THE WHITCHURCH-based founder of a ‘bio-banking’ charity is celebrating recording its 200th animal – the Scottish wildcat.

Tullis Matson, who owns Stallion AI, a world-leading expert in equine artificial insemination, is founder and chairman of Nature’s SAFE (Save Animals from Extinction) and his group has stored cell tissues of the critically endangered Scottish Wildcat.

This brings their total number of living animal species samples banked to 200, and marks the important expansion of the charity’s work into preserving the UK’s vulnerable native species for the first time.


Mr Matson, who is a trailblazer for his work with horses, said that he is delighted with the charity’s first foray into UK animal preservation.

He said: “To have cryopreserved our 200th species is a significant milestone in the Nature’s SAFE journey.

“But for the 200th species to be the wildcat of Scotland, one of the UK’s rarest and most endangered species, makes it an even more momentous occasion.

“As far as we are aware it is the first time live cells from the wildcat have been frozen and stored.

“We are immensely proud, not only of our international work but also of the fact that we are now blazing a trail for the preservation of our own precious native species here in the UK.”

He added that scientists have identified 1.7 million species around the globe, with the United Nations estimating that one million of these are at risk of extinction – one species could be going extinct at least every hour.

It is thought that between five to 20 million more species are yet to be discovered.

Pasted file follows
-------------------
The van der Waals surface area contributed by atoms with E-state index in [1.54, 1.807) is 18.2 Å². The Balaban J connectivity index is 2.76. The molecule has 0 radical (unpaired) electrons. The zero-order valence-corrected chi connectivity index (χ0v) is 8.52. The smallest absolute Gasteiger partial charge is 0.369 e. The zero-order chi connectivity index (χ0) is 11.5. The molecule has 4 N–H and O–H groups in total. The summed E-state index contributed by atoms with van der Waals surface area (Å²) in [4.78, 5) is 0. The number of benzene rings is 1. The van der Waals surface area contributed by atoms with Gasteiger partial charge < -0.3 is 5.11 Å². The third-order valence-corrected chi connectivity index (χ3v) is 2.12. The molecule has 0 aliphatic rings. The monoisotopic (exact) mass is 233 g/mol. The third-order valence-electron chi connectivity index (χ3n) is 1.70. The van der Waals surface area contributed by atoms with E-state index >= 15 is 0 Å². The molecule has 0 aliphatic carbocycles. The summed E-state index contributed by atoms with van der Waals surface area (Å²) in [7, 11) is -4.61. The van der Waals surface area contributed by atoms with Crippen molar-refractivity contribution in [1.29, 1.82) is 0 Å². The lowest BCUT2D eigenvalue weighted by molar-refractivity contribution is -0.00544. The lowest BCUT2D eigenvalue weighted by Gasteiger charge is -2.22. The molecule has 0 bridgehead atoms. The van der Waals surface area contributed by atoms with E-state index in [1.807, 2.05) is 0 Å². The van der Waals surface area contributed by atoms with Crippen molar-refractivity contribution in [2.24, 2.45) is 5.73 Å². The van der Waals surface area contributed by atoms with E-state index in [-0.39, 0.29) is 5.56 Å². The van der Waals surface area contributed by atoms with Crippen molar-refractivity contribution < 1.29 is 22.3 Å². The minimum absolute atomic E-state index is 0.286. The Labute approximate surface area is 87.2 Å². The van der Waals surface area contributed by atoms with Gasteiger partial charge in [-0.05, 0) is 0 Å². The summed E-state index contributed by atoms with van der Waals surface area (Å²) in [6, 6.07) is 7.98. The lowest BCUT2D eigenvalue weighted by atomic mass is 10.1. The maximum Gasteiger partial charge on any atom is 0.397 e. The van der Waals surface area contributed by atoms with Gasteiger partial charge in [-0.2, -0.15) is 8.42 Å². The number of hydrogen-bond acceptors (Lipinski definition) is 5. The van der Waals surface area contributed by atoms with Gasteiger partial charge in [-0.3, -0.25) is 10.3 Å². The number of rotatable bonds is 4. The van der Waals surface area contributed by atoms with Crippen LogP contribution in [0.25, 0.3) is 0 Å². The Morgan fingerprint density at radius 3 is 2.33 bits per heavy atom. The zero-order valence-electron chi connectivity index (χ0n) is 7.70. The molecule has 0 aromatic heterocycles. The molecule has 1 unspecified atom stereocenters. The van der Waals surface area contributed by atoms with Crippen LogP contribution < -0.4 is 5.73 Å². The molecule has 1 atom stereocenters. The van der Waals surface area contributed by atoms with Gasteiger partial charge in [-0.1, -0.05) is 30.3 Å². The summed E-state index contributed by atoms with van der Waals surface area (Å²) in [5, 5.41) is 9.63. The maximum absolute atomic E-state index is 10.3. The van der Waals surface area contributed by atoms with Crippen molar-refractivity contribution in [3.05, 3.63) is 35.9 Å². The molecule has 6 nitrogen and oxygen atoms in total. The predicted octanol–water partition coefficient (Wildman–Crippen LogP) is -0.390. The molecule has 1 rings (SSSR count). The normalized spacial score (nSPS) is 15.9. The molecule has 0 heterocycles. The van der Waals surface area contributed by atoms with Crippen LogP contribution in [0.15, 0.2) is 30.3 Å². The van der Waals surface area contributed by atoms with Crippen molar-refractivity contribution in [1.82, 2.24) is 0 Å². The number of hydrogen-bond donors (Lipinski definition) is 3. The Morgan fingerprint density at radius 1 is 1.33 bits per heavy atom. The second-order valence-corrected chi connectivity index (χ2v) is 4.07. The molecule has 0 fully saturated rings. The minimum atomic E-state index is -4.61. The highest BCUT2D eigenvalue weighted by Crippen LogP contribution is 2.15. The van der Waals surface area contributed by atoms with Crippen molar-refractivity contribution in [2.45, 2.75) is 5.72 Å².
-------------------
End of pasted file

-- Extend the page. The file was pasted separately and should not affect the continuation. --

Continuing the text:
Nature’s SAFE is working in a race against time to bank living samples from as many endangered species as possible, including up to 50 genetic variations within each species, as an insurance policy to save each entire species and to secure the continuation of biodiversity on the planet.

To date the charity’s focus has been on critically endangered species abroad but now British wildlife are on the agenda too, thanks to an award of £16,000 from The Postcode Local Trust, a grant-giving charity enabled by players of People’s Postcode Lottery.

Tullis added: “The wildcat of Scotland is the only native member of the cat family still found in the wild in Britain.

“But historical population decline because of habitat loss, persecution and more recently, an increase in genetic hybridisation from breeding with domestic cats, has left this unique species on the edge of extinction.

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“Scotland’s wildcat population is now considered ‘nonviable’ following an independent review by the IUCN Cat Specialist Group.

“The IUCN report concluded wildcat releases, at suitably prepared sites, are now essential for the recovery of the species.”

The Saving Wildcats partnership project led by The Royal Zoological Society of Scotland (RZSS) aims to ensure the survival of the species through a captive breeding and release programme alongside threat mitigation and research.